Salvage Swings Project Named as Finalist in 2019 Interior Design Best of Year Awards

Salvage Swings was first installed in Lighthouse Park on Roosevelt Island in New York for the 2019 summer season.
James Leng

Salvage Swings was first installed in Lighthouse Park on Roosevelt Island in New York for the 2019 summer season.

FAYETTEVILLE, Ark. – A project by two Fay Jones School of Architecture and Design faculty members has been named a finalist in the 2019 Interior Design Best of Year Awards.

The Salvage Swings project is among five finalists selected for the Architectural Installation/Pop-up Category of the awards program. Winners will be announced Dec. 6 at the Javits Center in New York City.

Now celebrating its 14th year, Interior Design's Best of Year is the design industry's premiere design awards program, honoring the most significant work of the year as well as recognizing designers, architects and manufacturers from around the globe. Awards categories range from product design to buildings.

Salvage Swings is a pavilion designed by the architecture practice Somewhere Studio, which is led by Jessica Colangelo and Charles Sharpless. Colangelo is an assistant professor of architecture, and Sharpless is a visiting assistant professor of architecture, both in the Fay Jones School.

Their pavilion design was the winner of the 2019 City of Dreams international pavilion competition hosted by Figment NYC, Emerging New York Architects and Structural Engineers Association of New York. The pavilion was first installed on Roosevelt Island in New York for the 2019 summer season.

Salvage Swings is constructed from cross-laminated timber (CLT) that was salvaged from the shipping palettes of the newest residence hall on the University of Arkansas campus, Adohi Hall. The pavilion consists of 12 repetitive modules that frame swings and views of the surrounding landscape. The open framework of the pavilion hosts a variety of activities, including picnics, concerts and hide-and-seek games.

The project considers how a temporary pavilion can utilize waste and avoid ending up in the landfill. Prefabricated finger joint connections and manageable piece sizes allow for the project to be flat-packed, shipped and assembled on site within a matter of days. The modular design allowed the pavilion to be installed following the summer in new locations and configurations.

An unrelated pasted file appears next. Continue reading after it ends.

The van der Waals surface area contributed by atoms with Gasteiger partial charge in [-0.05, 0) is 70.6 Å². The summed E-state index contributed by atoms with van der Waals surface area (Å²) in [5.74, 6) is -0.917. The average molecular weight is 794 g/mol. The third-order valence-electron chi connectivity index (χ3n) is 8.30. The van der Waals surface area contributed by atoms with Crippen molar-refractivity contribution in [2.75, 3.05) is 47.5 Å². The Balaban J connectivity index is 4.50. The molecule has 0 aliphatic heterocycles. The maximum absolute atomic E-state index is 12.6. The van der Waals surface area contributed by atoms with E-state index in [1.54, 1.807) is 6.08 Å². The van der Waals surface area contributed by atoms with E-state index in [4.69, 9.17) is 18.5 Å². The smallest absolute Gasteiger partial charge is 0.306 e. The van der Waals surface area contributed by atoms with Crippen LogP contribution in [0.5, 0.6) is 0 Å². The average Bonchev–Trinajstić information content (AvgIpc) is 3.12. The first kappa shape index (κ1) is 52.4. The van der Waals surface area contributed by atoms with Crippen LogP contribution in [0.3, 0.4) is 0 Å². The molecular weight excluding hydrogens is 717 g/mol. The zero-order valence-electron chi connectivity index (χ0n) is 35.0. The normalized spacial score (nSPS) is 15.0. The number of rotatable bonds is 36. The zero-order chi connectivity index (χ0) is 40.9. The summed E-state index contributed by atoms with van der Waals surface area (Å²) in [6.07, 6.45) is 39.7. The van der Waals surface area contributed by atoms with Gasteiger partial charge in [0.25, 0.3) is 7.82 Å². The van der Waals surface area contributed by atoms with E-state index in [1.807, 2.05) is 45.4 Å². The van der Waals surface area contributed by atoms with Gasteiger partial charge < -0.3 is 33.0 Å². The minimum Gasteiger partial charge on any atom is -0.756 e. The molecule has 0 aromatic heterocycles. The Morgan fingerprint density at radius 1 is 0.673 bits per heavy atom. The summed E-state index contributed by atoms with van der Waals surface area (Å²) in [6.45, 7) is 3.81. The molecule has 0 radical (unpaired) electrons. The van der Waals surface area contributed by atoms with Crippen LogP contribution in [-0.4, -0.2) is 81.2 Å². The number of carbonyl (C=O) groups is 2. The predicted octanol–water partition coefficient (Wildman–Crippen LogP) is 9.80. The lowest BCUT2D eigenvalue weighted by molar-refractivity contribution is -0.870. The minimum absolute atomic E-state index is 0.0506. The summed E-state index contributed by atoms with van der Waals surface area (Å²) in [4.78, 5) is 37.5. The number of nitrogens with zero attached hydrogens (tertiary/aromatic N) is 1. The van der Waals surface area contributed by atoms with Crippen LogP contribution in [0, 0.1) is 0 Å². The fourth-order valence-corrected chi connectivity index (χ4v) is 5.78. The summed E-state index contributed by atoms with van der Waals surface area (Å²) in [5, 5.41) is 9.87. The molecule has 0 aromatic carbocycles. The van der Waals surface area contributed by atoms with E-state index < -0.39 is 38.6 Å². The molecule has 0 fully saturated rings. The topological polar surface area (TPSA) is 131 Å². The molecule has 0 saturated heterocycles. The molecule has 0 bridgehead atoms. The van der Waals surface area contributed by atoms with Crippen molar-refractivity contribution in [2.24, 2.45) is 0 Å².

Colangelo and Sharpless conceived of the pavilion design while working on an entry for the City of Dreams competition, which seeks proposals that highlight sustainable building practices, with a focus on recycling.

"While we were working on the competition design, we noticed the CLT shipping palettes being stored on the University of Arkansas campus and saw the material as a great opportunity to discuss the challenges of construction waste management, as well as the use of timber as a sustainable building material," Colangelo said. 

They also viewed the project as an opportunity to tap into the growing knowledge base around mass timber construction in the Fay Jones School.

"Early on in the process, we began prototyping the construction details in collaboration with the school's Fabrication Labs, with an effort led by Randal Dickinson, as well as some students, including Shiloh Bemis and Bryan Murren," she said.

They pre-fabricated the full pavilion in the school's Fab Labs in spring 2019.

This is the first time for Somewhere Studio to submit and to be selected as a finalist for the Interior Design Best of Year awards.

"We are thrilled to be amongst such a talented list of architecture and design practices," Colangelo said. "Somewhere Studio, along with the school's FabLab staff and the students who worked on both the fabrication, initial installation and re-install, all put a lot of hard work and love into the project — so it's wonderful to see it recognized on an international level for the entire team."

Salvage Swings was first installed in Lighthouse Park on Roosevelt Island, where the pavilion served as the centerpiece of the Figment NYC arts festival in early June and remained open to the public all summer. From September through mid-October, eight of the swings were installed on the north lawn of Vol Walker Hall, home to the Fay Jones School, as part of the school's Timber! Design Excellence in Timber and Wood Symposium.

Somewhere Studio is now working with the Scott Family Amazeum in Bentonville to install Salvage Swings there in spring 2020.

Through their studio, Colangelo and Sharpless hope to continue exploring timber in their design work. They were recently shortlisted for an architectural pavilion for TEMPOart, a non-profit arts organization in Portland, Maine. TEMPOart called for proposals that spoke to the theme of "Resilience in Place." Recognizing the theme and prominence of the timber industry in Maine, their proposal, called "Carved Collective," is an interactive sculpture constructed out of 100 eastern white pine logs. 

Contacts

Michelle Parks, director of communications
Fay Jones School of Architecture and Design
479-575-4704, mparks17@uark.edu

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